The ‘Other’ Ted: No on 8 Attorney Prepares for Supreme Court Oral Arguments
When Theodore Boutrous Jr. hopped on the phone the other day from Washington, he was giddy.
“We just got a unanimous ruling at the Supreme Court!” he said.
He was referring to the 9-0 decision on behalf of his client, an insurance company fighting a class-action case.
I asked Boutrous, who goes by “Ted,” how many times he has argued in front of the Supreme Court.
“Twice,” he said. ”And I’ve got 18 votes!”
When I suggested he should retire while he has a perfect record — 18 votes mean all the justices ruled in his favor both times he appeared before them — he emailed back, “It’s tempting!”
Since the start of the Proposition 8 debate in federal court four years ago, Boutrous has been overshadowed by a higher-profile Ted, colleague Theodore Olson. Both are partners at Gibson, Dunn & Crutcher (Boutrous in Los Angeles, Olson in D.C.) and have worked together for nearly 30 years. Both are part of the high-powered No on 8 legal team.
Olson is renowned in legal circles as a leading conservative, which makes his pairing with David Boies (whom he faced on opposite sides of the Bush v. Gore case in 2000) so interesting.
Preparing for the Big Day
Olson will be the attorney arguing before the justices on behalf of the No on 8 team on Tuesday.
To prepare for oral arguments, the team has been doing simulations.
“We’ll have done four moot courts by Tuesday,” Boutrous said, referring to the practice arguments. “We’ve had a mix of experienced Supreme Court litigators from inside and outside the firm join us for the preparation.”
“Ted [Olson] walks up to the podium,” Boutrous said. “The four or five lawyers playing the roles of justices stay in character during the hourlong session. They let him get off a few sentences, and then they just go at him.”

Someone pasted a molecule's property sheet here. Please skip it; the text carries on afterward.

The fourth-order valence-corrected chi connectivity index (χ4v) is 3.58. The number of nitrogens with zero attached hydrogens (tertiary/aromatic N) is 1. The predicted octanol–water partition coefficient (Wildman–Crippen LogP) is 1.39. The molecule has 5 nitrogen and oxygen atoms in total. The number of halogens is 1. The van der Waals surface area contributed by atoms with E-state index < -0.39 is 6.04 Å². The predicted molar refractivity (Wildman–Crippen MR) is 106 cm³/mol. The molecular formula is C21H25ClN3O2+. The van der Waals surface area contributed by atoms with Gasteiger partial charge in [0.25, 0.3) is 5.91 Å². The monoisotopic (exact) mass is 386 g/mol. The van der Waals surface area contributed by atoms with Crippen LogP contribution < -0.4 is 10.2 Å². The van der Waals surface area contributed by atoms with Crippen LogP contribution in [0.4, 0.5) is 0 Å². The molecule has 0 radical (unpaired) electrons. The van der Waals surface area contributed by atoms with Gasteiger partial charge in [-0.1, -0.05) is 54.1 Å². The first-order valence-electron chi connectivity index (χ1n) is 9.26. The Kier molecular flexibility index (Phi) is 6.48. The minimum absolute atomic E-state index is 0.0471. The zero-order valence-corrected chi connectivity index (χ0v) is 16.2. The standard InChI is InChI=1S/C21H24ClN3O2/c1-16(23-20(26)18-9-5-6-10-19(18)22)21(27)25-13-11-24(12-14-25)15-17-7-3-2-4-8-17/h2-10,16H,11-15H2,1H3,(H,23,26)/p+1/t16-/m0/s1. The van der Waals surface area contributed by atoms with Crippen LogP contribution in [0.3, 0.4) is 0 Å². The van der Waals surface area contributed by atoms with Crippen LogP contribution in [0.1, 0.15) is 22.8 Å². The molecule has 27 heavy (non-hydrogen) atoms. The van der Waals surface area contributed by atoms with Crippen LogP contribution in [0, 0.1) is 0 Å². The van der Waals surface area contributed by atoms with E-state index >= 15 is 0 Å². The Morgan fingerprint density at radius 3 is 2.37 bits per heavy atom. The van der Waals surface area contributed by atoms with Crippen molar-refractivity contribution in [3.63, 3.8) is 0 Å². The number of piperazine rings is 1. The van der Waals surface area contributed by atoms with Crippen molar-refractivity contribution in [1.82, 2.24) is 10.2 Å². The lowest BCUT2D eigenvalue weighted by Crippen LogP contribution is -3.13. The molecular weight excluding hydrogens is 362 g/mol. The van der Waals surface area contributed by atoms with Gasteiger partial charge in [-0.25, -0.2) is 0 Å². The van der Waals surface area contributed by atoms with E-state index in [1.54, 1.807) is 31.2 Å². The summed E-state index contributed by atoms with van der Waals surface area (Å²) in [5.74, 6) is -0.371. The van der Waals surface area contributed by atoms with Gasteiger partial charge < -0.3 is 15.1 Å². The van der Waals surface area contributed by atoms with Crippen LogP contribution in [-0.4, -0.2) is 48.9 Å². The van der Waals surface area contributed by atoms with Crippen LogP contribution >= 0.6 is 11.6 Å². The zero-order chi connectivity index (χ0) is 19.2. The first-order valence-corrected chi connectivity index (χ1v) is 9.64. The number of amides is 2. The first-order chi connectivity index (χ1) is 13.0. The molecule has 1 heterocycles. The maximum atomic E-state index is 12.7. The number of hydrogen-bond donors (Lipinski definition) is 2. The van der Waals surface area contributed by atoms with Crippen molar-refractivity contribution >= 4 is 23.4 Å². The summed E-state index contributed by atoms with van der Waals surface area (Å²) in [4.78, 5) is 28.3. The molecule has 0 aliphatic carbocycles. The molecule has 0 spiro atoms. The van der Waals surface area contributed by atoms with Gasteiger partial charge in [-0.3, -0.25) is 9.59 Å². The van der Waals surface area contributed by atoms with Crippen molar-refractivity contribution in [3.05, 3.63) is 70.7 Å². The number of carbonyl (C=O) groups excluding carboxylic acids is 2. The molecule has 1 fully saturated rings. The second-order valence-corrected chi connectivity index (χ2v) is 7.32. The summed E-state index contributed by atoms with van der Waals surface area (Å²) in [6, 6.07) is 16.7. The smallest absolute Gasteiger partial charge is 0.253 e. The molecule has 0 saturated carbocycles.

“People like playing justices,” Boutrous joked.
The moot courts, he said, allow the No on 8 legal team to try out and edit their best arguments, to see where a particular argument will lead and to practice avoiding the creation of unnecessary issues that could bog down the argument or distract from the main points.
The No on 8 team will have 20 minutes to argue its case. The U.S. Solicitor General, also opposing Prop. 8, gets 10 minutes. The Yes on 8 team gets the other 30 minutes.
Reading the Justices
“Don’t get too happy or too depressed about the questions they ask during the arguments,” Boutrous said. “You just don’t know what the purpose of the question is. You have to stay even-keeled.”
In fact, he noted, he was stunned to see he’d gotten Justice Elena Kagan’s vote in that recent 9-0 decision because her questions during oral arguments seemed so hostile to his side.
On a lighter matter, I asked how they decide what to wear in court.
“You always keep to dark colors,” Boutrous said. “I remember once I saw a lawyer came into court with a powder-blue jacket. I thought, ‘This isn’t going to go well!’”
‘Abstract Principles Versus Real People’
Boutrous and the rest of team appear confident.
I asked what is the biggest hurdle his opponents face.
“They’ve never been able to prove that excluding gay people is necessary to anyone or anything,” Boutrous said. “They can’t point to any harm done by same-sex marriage. It’s their abstract principles versus real people and their children being harmed. They just want to be like everybody else.”